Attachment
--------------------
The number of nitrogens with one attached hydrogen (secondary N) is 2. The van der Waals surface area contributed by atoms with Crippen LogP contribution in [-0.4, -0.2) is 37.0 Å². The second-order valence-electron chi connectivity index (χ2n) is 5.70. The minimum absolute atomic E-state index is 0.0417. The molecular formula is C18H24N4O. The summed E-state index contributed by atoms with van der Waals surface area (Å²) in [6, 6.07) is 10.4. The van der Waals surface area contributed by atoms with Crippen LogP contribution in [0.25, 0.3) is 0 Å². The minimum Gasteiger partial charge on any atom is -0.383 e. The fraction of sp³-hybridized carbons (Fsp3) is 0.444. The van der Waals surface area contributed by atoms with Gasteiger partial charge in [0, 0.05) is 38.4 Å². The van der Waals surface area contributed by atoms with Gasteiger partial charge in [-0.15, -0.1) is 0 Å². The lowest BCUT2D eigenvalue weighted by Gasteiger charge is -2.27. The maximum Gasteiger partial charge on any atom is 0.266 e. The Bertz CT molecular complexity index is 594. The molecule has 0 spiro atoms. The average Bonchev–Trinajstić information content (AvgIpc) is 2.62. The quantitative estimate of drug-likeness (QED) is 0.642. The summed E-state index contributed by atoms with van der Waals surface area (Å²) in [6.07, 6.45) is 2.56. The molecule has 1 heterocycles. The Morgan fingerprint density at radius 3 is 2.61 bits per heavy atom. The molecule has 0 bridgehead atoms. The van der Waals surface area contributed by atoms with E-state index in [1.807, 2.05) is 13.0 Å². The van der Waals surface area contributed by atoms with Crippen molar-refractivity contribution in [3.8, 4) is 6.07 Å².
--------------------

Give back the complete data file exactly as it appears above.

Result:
The number of nitrogens with one attached hydrogen (secondary N) is 2. The van der Waals surface area contributed by atoms with Crippen LogP contribution in [-0.4, -0.2) is 37.0 Å². The second-order valence-electron chi connectivity index (χ2n) is 5.70. The minimum absolute atomic E-state index is 0.0417. The molecular formula is C18H24N4O. The summed E-state index contributed by atoms with van der Waals surface area (Å²) in [6, 6.07) is 10.4. The van der Waals surface area contributed by atoms with Crippen LogP contribution in [0.25, 0.3) is 0 Å². The minimum Gasteiger partial charge on any atom is -0.383 e. The fraction of sp³-hybridized carbons (Fsp3) is 0.444. The van der Waals surface area contributed by atoms with Gasteiger partial charge in [0, 0.05) is 38.4 Å². The van der Waals surface area contributed by atoms with Gasteiger partial charge in [-0.15, -0.1) is 0 Å². The lowest BCUT2D eigenvalue weighted by Gasteiger charge is -2.27. The maximum Gasteiger partial charge on any atom is 0.266 e. The Bertz CT molecular complexity index is 594. The molecule has 0 spiro atoms. The average Bonchev–Trinajstić information content (AvgIpc) is 2.62. The quantitative estimate of drug-likeness (QED) is 0.642. The summed E-state index contributed by atoms with van der Waals surface area (Å²) in [6.07, 6.45) is 2.56. The molecule has 1 heterocycles. The Morgan fingerprint density at radius 3 is 2.61 bits per heavy atom. The molecule has 0 bridgehead atoms. The van der Waals surface area contributed by atoms with E-state index in [1.807, 2.05) is 13.0 Å². The van der Waals surface area contributed by atoms with Crippen molar-refractivity contribution in [3.8, 4) is 6.07 Å².